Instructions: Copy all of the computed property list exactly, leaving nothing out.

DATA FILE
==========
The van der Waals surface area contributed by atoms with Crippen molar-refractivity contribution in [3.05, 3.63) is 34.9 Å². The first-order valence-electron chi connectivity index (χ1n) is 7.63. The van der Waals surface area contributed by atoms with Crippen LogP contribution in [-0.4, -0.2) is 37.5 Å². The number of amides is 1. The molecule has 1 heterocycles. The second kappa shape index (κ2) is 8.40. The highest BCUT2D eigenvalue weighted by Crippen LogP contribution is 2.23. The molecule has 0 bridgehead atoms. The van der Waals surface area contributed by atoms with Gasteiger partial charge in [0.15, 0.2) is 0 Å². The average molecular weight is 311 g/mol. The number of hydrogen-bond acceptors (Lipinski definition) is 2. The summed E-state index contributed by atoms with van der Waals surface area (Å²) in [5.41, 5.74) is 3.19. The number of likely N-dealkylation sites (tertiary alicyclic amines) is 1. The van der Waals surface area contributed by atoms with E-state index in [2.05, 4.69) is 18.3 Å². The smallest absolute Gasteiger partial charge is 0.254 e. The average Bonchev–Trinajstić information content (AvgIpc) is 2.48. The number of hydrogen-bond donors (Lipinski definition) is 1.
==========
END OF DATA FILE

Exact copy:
The van der Waals surface area contributed by atoms with Crippen molar-refractivity contribution in [3.05, 3.63) is 34.9 Å². The first-order valence-electron chi connectivity index (χ1n) is 7.63. The van der Waals surface area contributed by atoms with Crippen LogP contribution in [-0.4, -0.2) is 37.5 Å². The number of amides is 1. The molecule has 1 heterocycles. The second kappa shape index (κ2) is 8.40. The highest BCUT2D eigenvalue weighted by Crippen LogP contribution is 2.23. The molecule has 0 bridgehead atoms. The van der Waals surface area contributed by atoms with Gasteiger partial charge in [0.15, 0.2) is 0 Å². The average molecular weight is 311 g/mol. The number of hydrogen-bond acceptors (Lipinski definition) is 2. The summed E-state index contributed by atoms with van der Waals surface area (Å²) in [5.41, 5.74) is 3.19. The number of likely N-dealkylation sites (tertiary alicyclic amines) is 1. The van der Waals surface area contributed by atoms with E-state index in [2.05, 4.69) is 18.3 Å². The smallest absolute Gasteiger partial charge is 0.254 e. The average Bonchev–Trinajstić information content (AvgIpc) is 2.48. The number of hydrogen-bond donors (Lipinski definition) is 1.